The solution

For Munukutla, what will underpin the success of Terradot is high-integrity science-backed MRV. To advance the scientific foundation of ERW, Terradot is building irrefutable ground-truth MRV that uses multi-phase, multi-period samples across soil, water, gas, and plants to measure removal empirically, going beyond the current leading methodologies and standards.

At the same time, Terradot is using data from its deployments and trials to build a fully integrated biogeochemical and reactive transport model (scientific-process based models) to quantify all the impacts of ERW, especially carbon dioxide removal and crop performance. This will enable MRV to be deployed accurately at scale in the future.

In an approach similar to a research lab, Terradot is highly collaborative in the way it develops its science and technology and is planning to publish its work and bring together leading experts from around the world. “Climate action scales at the speed of trust. Transparency is critical for this,” says Munukutla.

Meanwhile, to maximize impact, the team is starting its work in regions that will be disproportionately impacted by climate change and where most potential exists for carbon removal due to favorable conditions, such as warm, wet tropical climates and slightly acidic soils that provide optimal conditions for weathering. “Brazil is one of the best places in terms of those conditions and has massive potential for community impact through carbon dioxide removal and soil health improvement,” says Munukutla. “And it has large-scale mining and agriculture infrastructure, which makes it possible to scale impact rapidly.

Use of ERW in agriculture has many advantages, Munukutla says. It can increase soil nutrients, neutralize soil acidity, and improve crop resilience to droughts and disease. Healthier soil can also increase crop yields, improving farmer incomes.

As Terradot grows — and the target is a billion metric (gigaton) tons of removals a year by 2030, in line with planetary goals — Munukutla anticipates that the cost of removals will fall, specifically by improving MRV science and technology and deploying ERW in large-scale supply chains.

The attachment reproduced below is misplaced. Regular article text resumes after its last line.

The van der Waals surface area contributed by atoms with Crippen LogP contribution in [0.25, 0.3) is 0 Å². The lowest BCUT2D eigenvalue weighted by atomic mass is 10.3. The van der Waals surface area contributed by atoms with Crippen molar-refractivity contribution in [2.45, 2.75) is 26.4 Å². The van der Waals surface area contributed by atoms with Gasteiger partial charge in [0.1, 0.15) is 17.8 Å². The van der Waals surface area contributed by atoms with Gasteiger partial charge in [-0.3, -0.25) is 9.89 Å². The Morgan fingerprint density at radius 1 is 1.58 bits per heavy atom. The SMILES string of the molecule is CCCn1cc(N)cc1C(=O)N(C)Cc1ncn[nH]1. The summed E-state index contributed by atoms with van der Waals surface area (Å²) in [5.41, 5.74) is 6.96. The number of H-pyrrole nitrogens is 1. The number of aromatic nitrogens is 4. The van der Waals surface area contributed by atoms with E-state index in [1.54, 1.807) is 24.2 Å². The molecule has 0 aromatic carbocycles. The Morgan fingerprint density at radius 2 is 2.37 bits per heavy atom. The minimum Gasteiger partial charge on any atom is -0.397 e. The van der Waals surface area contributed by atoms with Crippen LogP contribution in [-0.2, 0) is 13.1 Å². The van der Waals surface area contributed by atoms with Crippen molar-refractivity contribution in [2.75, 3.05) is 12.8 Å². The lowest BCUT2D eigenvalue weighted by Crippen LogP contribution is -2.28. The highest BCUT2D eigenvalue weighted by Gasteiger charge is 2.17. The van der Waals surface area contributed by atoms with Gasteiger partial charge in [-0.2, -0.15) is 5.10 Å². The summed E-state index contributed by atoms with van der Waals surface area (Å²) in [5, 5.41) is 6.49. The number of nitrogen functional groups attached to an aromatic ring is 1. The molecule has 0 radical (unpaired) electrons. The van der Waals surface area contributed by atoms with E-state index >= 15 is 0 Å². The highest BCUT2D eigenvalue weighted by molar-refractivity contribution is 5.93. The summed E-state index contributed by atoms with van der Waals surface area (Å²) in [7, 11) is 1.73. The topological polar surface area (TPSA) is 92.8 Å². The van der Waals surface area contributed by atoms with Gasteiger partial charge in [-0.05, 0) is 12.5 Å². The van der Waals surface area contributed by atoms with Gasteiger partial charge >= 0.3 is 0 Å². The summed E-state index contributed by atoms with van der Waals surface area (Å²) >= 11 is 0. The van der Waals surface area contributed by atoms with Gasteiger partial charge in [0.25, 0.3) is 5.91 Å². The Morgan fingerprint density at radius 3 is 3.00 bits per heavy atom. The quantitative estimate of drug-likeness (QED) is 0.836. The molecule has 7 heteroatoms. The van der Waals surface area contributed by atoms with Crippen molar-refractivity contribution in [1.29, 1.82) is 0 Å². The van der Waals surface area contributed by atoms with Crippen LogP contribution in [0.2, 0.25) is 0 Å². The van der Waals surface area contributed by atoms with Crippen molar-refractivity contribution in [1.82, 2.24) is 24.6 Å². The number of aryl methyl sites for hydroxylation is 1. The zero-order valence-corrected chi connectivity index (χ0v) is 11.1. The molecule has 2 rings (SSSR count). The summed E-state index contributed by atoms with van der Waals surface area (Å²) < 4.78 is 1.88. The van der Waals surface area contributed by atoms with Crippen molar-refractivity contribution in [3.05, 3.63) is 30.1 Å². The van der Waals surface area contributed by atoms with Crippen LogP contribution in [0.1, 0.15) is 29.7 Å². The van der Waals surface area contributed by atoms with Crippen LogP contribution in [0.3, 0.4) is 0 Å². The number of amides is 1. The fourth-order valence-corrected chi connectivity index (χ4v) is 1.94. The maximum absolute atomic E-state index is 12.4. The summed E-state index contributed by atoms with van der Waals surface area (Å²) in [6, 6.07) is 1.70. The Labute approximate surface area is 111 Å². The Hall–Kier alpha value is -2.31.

“Because we’re quantifying it scientifically, that will build confidence in the system,” he says. “So this can attract climate finance first and then other industries with existing large-scale supply chains will see its value.”

The innovator

Munukutla, who is from Singapore, was exposed from a young age to global challenges such as food insecurity and the struggles of farmers. He spent much of his youth in the global south and tropical Asian countries, including India, where he experienced the impacts of climate change directly, from increased flooding to forest fires. He saw the challenges of poverty and recognized the need for inclusive sustainable development.

This instilled in him a strong moral sense of responsibility and a desire to work for social impact. Before enrolling at Stanford, two gap years he took to serve in the Singapore military as a commander which reinforced his service mindset.

Long before the birth of Terradot, Munukutla found ways of using technology to create social impact. On a Stanford CS+Social Good Summer Fellowship, for example, he built technology to help non-profit Tarjimly scale its language translation services in refugee camps globally and provide hundreds of hours of free on-demand translation in detention centers in the United States. During several years leading the CS+Social Good on campus, he worked to scale up the technology for social impact ecosystem at Stanford and beyond.

Also at Stanford, as part of the Stanford Machine Learning Group, he published research under pioneering computer scientist Andrew Ng on using AI, remote sensing, satellite imagery, and computer vision to identify sources of methane emissions globally.

Munukutla highlights the importance of global cooperation and multilateral trust in scaling climate action. Deeply passionate about international climate policy, in 2023 in Dubai he represented Singapore as a Climate Youth Delegate focusing on Article 6 Negotiations as part of the Singapore Delegation at the UNFCCC’s Conference of Parties.

Such experiences have increased his understanding of the inextricable links between climate health and communities’ health. They have also led him to find a way to remove large amounts of carbon from the atmosphere while contributing to farmer livelihoods and global food security.

“We have the best of both worlds,” says Munukutla of Terradot. “We’re doing the best science on carbon removal but also on crop productivity and soil health — and that combination allows us the opportunity to have holistic impact.”